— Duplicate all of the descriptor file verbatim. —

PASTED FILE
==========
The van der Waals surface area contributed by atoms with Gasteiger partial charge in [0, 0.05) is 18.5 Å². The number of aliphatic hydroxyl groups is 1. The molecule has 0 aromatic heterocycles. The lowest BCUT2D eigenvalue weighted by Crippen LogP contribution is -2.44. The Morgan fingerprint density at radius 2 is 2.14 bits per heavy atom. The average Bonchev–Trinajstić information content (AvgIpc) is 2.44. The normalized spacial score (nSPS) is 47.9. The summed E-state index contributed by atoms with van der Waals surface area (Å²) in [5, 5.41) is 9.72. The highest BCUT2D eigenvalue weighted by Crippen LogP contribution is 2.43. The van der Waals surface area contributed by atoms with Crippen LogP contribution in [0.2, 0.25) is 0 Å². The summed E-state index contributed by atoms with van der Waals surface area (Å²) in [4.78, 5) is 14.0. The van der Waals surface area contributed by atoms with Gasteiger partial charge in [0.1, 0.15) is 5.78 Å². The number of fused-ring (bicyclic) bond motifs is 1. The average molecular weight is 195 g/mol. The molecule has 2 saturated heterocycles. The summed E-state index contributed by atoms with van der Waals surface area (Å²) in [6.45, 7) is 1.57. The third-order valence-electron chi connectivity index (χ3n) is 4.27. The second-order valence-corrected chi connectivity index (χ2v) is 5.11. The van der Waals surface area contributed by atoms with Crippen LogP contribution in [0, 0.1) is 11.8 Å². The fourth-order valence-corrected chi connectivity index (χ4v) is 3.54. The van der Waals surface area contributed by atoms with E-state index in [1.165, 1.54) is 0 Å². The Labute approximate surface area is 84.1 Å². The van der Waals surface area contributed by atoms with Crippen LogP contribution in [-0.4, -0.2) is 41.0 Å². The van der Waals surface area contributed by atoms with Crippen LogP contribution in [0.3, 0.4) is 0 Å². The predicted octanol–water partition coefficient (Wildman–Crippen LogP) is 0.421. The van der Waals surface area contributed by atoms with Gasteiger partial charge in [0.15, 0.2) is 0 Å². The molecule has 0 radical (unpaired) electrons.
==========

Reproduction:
The van der Waals surface area contributed by atoms with Gasteiger partial charge in [0, 0.05) is 18.5 Å². The number of aliphatic hydroxyl groups is 1. The molecule has 0 aromatic heterocycles. The lowest BCUT2D eigenvalue weighted by Crippen LogP contribution is -2.44. The Morgan fingerprint density at radius 2 is 2.14 bits per heavy atom. The average Bonchev–Trinajstić information content (AvgIpc) is 2.44. The normalized spacial score (nSPS) is 47.9. The summed E-state index contributed by atoms with van der Waals surface area (Å²) in [5, 5.41) is 9.72. The highest BCUT2D eigenvalue weighted by Crippen LogP contribution is 2.43. The van der Waals surface area contributed by atoms with Crippen LogP contribution in [0.2, 0.25) is 0 Å². The summed E-state index contributed by atoms with van der Waals surface area (Å²) in [4.78, 5) is 14.0. The van der Waals surface area contributed by atoms with Gasteiger partial charge in [0.1, 0.15) is 5.78 Å². The number of fused-ring (bicyclic) bond motifs is 1. The average molecular weight is 195 g/mol. The molecule has 2 saturated heterocycles. The summed E-state index contributed by atoms with van der Waals surface area (Å²) in [6.45, 7) is 1.57. The third-order valence-electron chi connectivity index (χ3n) is 4.27. The second-order valence-corrected chi connectivity index (χ2v) is 5.11. The van der Waals surface area contributed by atoms with Crippen LogP contribution in [0, 0.1) is 11.8 Å². The fourth-order valence-corrected chi connectivity index (χ4v) is 3.54. The van der Waals surface area contributed by atoms with E-state index in [1.165, 1.54) is 0 Å². The Labute approximate surface area is 84.1 Å². The van der Waals surface area contributed by atoms with Crippen LogP contribution in [-0.4, -0.2) is 41.0 Å². The van der Waals surface area contributed by atoms with Crippen LogP contribution in [0.3, 0.4) is 0 Å². The predicted octanol–water partition coefficient (Wildman–Crippen LogP) is 0.421. The van der Waals surface area contributed by atoms with Gasteiger partial charge in [0.15, 0.2) is 0 Å². The molecule has 0 radical (unpaired) electrons.